With that said, most cars with 300-horsepower in stock trim will end up with around 500-600 horsepower after every Engine upgrade is set to the “Race” option.
- Intake: Race Intake
- Fuel System: Race Fuel System
- Ignition: Race Ignition
- Exhaust: Race Exhaust
- Camshaft: Race Cams
- Valves: Race Valves
- Displacement: Race Engine Block
- Pistons/Compression: Race Pistons/Race Compression
- Turbo: Best Turbo Option Available
- Intercooler: Race Intercooler
- Oil/Cooling: Race Oil/Cooling
- Flywheel: Race Flywheel
Platform & Handling
Having tons of power to start and sustain drift states will not mean much if your car is unable to change directions or stop on a dime.
Knowing this, we now turn to some brake and suspension upgrades so you can easily control your base car’s newfound power.
- Brakes: Race Brakes
- Spring and Dampers: Drift Spring and Dampers
- Front Anti-Roll Bars: Race Front Anti-Roll Bars
- Rear Anti-Roll Bars: Race Rear Anti-Roll Bars
- Chassis Reinforcement/Roll Cage: Race Chassis Reinforcement/Race Roll Cage
- Weight Reduction: Race Weight Reduction
With your base car now pushing upwards of 400 horsepower with the Race-grade upgrades you have installed, you’re going to need to make sure its Drivetrain components can keep up and put power to the ground effectively.
- Clutch: Race Clutch
- Transmission: Race Transmission
- Driveline: Race Driveline
- Differential: Race Differential
Tires and Rims
The type of Rims you install on your drift car won’t matter much, since the weight savings between models are only marginal at best. So for the Rims, just choose a look that you like the most. Just choose whatever tickles your fancy. Take it from us – you can’t go wrong with any of the Work Meister wheels featured in Forza Horizon 5.
However, Tires are a completely different story, as you’re going to want a wider front tire relative to the rear. This is to make sure that your drift car’s front end has sufficient grip to guide the car through corners.
- Tire Compound: Drift Tire Compound
- Front Tire Width: Set Front Tire Width to something equal to or greater than the Rear Tire Width
- Rear Tire Width: Keep Rear Tire Width stock or set it to something narrower than the Front Tire Width
- Front Rim Size: Keep Front Rim Size stock or go one size up
- Rear Rim Size: Keep Rear Rim Size stock or go one size up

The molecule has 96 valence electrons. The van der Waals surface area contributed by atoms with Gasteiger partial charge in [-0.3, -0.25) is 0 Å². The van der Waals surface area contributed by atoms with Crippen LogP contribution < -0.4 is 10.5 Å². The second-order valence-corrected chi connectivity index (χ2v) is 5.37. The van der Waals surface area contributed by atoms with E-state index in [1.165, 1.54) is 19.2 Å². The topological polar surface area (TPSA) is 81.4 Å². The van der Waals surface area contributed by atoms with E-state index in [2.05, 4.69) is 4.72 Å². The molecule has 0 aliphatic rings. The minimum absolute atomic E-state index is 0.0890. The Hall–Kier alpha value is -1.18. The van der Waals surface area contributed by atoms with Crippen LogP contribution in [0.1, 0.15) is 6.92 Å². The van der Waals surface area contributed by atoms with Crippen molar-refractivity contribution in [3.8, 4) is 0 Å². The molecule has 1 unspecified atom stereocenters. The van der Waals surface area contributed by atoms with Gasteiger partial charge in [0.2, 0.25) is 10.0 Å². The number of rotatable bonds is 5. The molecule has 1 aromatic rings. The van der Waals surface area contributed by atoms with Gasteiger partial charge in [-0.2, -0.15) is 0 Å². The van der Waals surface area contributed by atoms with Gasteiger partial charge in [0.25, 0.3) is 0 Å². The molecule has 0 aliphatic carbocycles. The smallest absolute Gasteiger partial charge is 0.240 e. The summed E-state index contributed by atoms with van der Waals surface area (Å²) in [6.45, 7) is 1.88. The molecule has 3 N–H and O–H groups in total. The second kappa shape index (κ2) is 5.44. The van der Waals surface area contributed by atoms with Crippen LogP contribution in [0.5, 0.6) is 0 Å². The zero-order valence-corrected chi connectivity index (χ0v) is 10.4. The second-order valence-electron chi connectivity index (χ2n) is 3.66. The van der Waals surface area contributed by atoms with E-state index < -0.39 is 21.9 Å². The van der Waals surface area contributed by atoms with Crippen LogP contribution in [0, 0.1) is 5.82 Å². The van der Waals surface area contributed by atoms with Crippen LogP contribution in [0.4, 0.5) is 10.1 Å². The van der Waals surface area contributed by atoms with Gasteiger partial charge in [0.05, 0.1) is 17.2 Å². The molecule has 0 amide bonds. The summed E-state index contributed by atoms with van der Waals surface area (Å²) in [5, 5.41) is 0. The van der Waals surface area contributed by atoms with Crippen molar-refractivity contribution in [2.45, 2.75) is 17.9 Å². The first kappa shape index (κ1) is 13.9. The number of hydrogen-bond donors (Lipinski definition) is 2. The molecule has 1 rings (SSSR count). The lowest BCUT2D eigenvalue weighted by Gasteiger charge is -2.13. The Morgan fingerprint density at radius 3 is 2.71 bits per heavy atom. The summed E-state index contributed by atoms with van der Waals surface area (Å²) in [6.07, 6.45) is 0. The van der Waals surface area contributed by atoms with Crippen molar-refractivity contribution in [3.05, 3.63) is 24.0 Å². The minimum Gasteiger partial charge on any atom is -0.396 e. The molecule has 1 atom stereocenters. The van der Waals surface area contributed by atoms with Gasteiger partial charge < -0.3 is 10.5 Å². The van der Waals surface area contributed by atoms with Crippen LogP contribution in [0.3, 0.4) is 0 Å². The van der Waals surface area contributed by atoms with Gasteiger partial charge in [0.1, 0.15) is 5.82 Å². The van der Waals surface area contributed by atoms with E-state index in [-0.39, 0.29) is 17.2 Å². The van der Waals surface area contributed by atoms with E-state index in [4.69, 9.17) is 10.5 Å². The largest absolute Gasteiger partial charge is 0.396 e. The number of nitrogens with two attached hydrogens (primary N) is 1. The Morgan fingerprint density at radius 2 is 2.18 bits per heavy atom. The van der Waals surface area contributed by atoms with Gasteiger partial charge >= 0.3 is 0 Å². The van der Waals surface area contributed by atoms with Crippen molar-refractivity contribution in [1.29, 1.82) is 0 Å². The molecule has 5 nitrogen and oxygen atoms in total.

Aero and Appearance
Aero upgrades won’t be as beneficial when drifting compared to road or circuit racing. After all, your drift car is going to spend most of its time sideways – completely rendering big-downforce rear wings and front splitters useless in the process.
Tuning Your Drift Car
With all of the necessary upgrades installed, every parameter on your drift car should now be fully adjustable.
To take full advantage of all of the upgrades that you have just installed into your car, you have to tune some settings to make your drift car behave in a more predictable and forgiving manner.
Follow each of the Tuning settings we have listed below to get a balanced drift car setup for Forza Horizon 5.
The easiest and fastest way to make sure that your drift car simply slides all the time is to simulate a “welded-diff” setup.
This will ensure that your car’s rear tires will spin up at the same time at all times – removing the possibility of random grip-ups when you least expect it.
- Acceleration: 100%
- Deceleration: 100%
In Forza Horizon 5, you will be using the e-brake the most to start drifts, while your drift car’s normal brakes are used more for slowing your pace down mid-drift rather than to start or initiate a drift.
This is especially important for tandem drifts as you must be able to keep a consistent distance away from your drift partner.
Without a properly set up brake balance and braking force, your drift car will want to straighten up when braking rather than slow down mid-corner – disastrous when your goal is to keep your drifts going for as long as possible
- Braking Force Balance: 0%
- Braking Force Pressure: 30%
As we have mentioned earlier in this article, Aero tuning doesn’t contribute a whole lot when it comes to drifting.
However, a slight front downforce tweak can definitely help make your drift car’s front end more responsive to steering input.
- Downforce Front: Increase just a little bit from stock
- Downforce Rear: Keep stock setting
The stock Rebound Stiffness settings should already be at a decent baseline number so it will be best to leave it at stock settings.
However, reduce bump stiffness to roughly half of the Rebound Stiffness values to help keep your tires on the road.